N.S. orders Taser review after inmate's death
Halifax police reluctant to link 45-year-old man's death to weapon
A man has died in a Dartmouth jail about 30 hours after he was jolted by a Taser, prompting Nova Scotia's justice minister to order a review ofpolice use of theweapon.
But Halifax Regional Police said Thursday that it's too early to speculate about whetherthe Taser hit killed the man.
"It's premature to draw any conclusion that the Taser contributed to this man's death," Tony Burbridge, Halifax's deputy police chief, told reporters.
The45-year-old mandied Thursday morning at the Burnside correctional facility, about 30 hours after officers useda stun gunto subdue him. Police haven't released his name, but Joanna Hydeidentified him as her brother,Howard Hyde.
Burbridge said the man was being booked on an assault charge early Wednesday. Whenhejumped overa counter and tried to flee, a struggle ensued, and the officersused a Taser on him.
"From what I've seen on the tape, it was violent," the deputy chief said.
Burbridge said even after being jolted, the man continued to struggle and tried to run out a back door. The officers eventually brought him under control, but soon the man needed medical attention.
The officers gave the man first aid and paramedics took him to hospital. Burbridge said he was checked out, cleared medically, and returned to police custody.
Later Wednesday afternoon, the man was taken to courtand remanded to the jail.
Burbridge said he was not sure whether the Taser went off more than once, but hewas "absolutely"confident the officers did everything in their power to subdue the man before using the stun weapon.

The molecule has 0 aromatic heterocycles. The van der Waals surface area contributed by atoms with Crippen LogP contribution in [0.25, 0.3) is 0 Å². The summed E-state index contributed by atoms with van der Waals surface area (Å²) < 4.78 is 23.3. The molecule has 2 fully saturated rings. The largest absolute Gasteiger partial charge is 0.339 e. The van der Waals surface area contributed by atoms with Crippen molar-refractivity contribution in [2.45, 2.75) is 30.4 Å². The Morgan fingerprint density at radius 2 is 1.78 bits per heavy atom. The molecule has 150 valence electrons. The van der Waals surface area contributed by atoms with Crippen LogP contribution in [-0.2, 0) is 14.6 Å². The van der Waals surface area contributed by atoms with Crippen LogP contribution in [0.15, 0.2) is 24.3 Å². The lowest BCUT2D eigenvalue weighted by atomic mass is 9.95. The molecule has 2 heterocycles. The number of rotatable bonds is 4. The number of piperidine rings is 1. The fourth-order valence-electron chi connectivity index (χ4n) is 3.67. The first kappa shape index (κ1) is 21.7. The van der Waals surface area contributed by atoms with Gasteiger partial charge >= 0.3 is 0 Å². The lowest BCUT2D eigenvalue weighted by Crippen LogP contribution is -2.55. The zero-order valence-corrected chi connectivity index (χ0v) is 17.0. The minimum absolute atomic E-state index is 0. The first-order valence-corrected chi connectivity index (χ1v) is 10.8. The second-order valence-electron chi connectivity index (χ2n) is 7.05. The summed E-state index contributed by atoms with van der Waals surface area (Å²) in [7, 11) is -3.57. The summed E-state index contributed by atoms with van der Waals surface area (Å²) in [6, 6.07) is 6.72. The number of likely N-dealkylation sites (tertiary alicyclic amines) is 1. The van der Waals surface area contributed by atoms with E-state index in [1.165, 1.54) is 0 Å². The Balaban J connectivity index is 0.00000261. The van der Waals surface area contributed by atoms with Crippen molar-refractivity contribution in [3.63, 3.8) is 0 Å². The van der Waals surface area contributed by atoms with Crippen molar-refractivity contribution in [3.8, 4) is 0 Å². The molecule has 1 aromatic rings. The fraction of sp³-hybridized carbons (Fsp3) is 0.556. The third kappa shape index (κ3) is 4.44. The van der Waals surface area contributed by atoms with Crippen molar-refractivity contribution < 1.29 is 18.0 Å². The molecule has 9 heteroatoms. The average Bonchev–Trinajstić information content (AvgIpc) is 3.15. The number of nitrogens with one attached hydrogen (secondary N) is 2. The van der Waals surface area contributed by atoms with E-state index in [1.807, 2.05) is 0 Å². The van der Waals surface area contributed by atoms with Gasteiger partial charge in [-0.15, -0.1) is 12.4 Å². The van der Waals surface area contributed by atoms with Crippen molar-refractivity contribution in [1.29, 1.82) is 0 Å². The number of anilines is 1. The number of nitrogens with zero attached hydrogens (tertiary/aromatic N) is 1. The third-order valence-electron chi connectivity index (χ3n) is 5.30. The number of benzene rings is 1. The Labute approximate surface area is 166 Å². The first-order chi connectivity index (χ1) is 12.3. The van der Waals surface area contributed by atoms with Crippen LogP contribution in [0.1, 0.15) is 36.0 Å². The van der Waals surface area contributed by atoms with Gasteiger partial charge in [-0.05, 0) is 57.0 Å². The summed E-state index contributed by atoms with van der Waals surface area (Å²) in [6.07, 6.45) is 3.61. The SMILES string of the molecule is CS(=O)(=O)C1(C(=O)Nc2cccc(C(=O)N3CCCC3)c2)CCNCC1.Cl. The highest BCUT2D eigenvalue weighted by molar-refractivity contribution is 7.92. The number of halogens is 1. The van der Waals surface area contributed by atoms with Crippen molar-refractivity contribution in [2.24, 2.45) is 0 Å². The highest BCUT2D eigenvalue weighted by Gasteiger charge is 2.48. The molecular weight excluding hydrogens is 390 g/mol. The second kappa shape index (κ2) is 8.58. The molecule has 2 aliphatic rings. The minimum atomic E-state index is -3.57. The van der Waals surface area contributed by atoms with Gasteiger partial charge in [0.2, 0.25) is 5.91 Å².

He gave few details about the man, whom hedescribed as probablyheavier and taller than the officers, other than to sayhe had also been jolted by aTaser in 2005.
According to his widow, Karen Ellet, Hyde suffered from paranoid schizophrenia. Ellet said she told police Hyde was off his medication when he was being arrested.
"He was starting to get aggressive. He was panting," she said.
Police are waitingfor theprovince's chief medical examinerto determine exactly why the man died.
RCMP are also investigating.
No curb on Taser use contemplated
Burbridge said the police force will continue to use Tasers despite the death.
Nova Scotia Justice Minister Cecil Clarke is not banningthe weapons, though he has ordered an immediate review of how police use them.
"We also have to be considerate of those who put their lives on the line as peace officers and police and correctional workers, and we're going to have a balanced approach,"Clarke told reporters.
NDP justice critic Bill Estabrooks said an independent look at the overall use of Tasers in Nova Scotia is needed. However, neitherEstabrooksnor Michel Samson, the Liberals' justice critic, is calling for a moratorium on Taser use.
Ellet questioned how police handle people with mental illnesses.
"I really feel he should've had more medical help to get him on his medications to get him stable enough to get him to go to court," she said.
Hyde is the latest person to die in Canadaafter being stunned by a Taser.
Polish immigrant Robert Dziekanski died after being shocked by a stun gun at the Vancouver airport five weeks ago, prompting the federal government to order a review of the RCMP's Taser policy.
That review will not include other police forces.
In Montreal, Quilem Registre died in mid-October after being shocked by a Taser at a police station where he had been brought for questioning. He had been stopped as a result of a traffic violation, and officers said he appeared to be intoxicated.
With files from the Canadian Press